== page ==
For directional reference purposes in FIG. 1, the conductive means 12 includes an input connection 14 and an output connection 16; each can be connected to conductive leads of the electrical circuit. Direction arrows 18 and 20 indicate a general direction of current flow through the conductive means 12. The present invention, however, contemplates this direction of flow not being exclusive to the conduction means 12. Instead, the output connection 16 can provide an input location with the input connection 14 providing an output location. Thus, one can appreciate in this alternative embodiment, the current may measure 180° out of phase.
The conductive means 12 is designed with a geometry which provides for bifurcating or dividing the current flowing through the electrical circuit. Direction arrow 22 indicates a direction of current flow in a first current path 26 or primary path. Direction arrow 24 indicates a direction of current flow in a second current path 28 or minority path of the conductive means 12. The second current path 28 is configured in a fixed geometric proportion to the first current path 26 such that the second or minority path 28 conducts a certain percentage of the total current flowing through the electrical circuit. The proportion can be varied depending on the particular environment and application. For example, in a preferred embodiment where the fixed proportion is held in a 10 to 1 proportion, the second current path 28 conducts 10% of the total current flowing through the circuit. By keeping the second current path 28 in fixed proportion to the first current path 26, a scaled down measurement can be taken of the current flowing in the electrical circuit.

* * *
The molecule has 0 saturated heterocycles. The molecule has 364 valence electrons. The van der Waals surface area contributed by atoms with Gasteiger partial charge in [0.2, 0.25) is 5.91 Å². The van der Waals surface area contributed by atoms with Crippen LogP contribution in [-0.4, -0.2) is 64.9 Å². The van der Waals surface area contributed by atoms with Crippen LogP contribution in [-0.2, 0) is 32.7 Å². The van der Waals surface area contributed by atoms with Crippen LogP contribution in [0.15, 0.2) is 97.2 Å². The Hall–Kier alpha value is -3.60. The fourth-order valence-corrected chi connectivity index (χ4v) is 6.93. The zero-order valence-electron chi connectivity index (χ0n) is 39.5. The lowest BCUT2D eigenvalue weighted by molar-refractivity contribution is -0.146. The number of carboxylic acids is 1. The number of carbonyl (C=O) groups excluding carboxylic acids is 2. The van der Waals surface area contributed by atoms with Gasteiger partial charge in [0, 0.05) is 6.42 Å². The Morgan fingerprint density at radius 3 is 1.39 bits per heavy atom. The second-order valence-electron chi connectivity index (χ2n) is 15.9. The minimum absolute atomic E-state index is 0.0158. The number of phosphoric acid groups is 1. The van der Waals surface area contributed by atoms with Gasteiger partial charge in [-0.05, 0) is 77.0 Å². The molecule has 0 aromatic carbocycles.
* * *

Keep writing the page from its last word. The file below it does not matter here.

Each of the paths 26 and 28 include an impedance which is comprised of a ratio of resistance (R) and inductance (L). Thus, the impedance of first current path 26 is comprised of a ratio of inductance (L1) and resistance (R1), which can be expressed as L1 /R1, and the impedance of second current path 28 is comprised of a ratio of inductance (L2) and resistance (R2), which can be expressed L2 /R2. In preferred embodiments, the impedance ratios of the path 26 and 28 are the same. This ratiometric relationship can be achieved by, for example, fixing or controlling the geometry of the conductive means 12 so the ratio of the first current path 26 (L1 /R1) is substantially equal to the ratio of the second current path 28 (L2 /R2).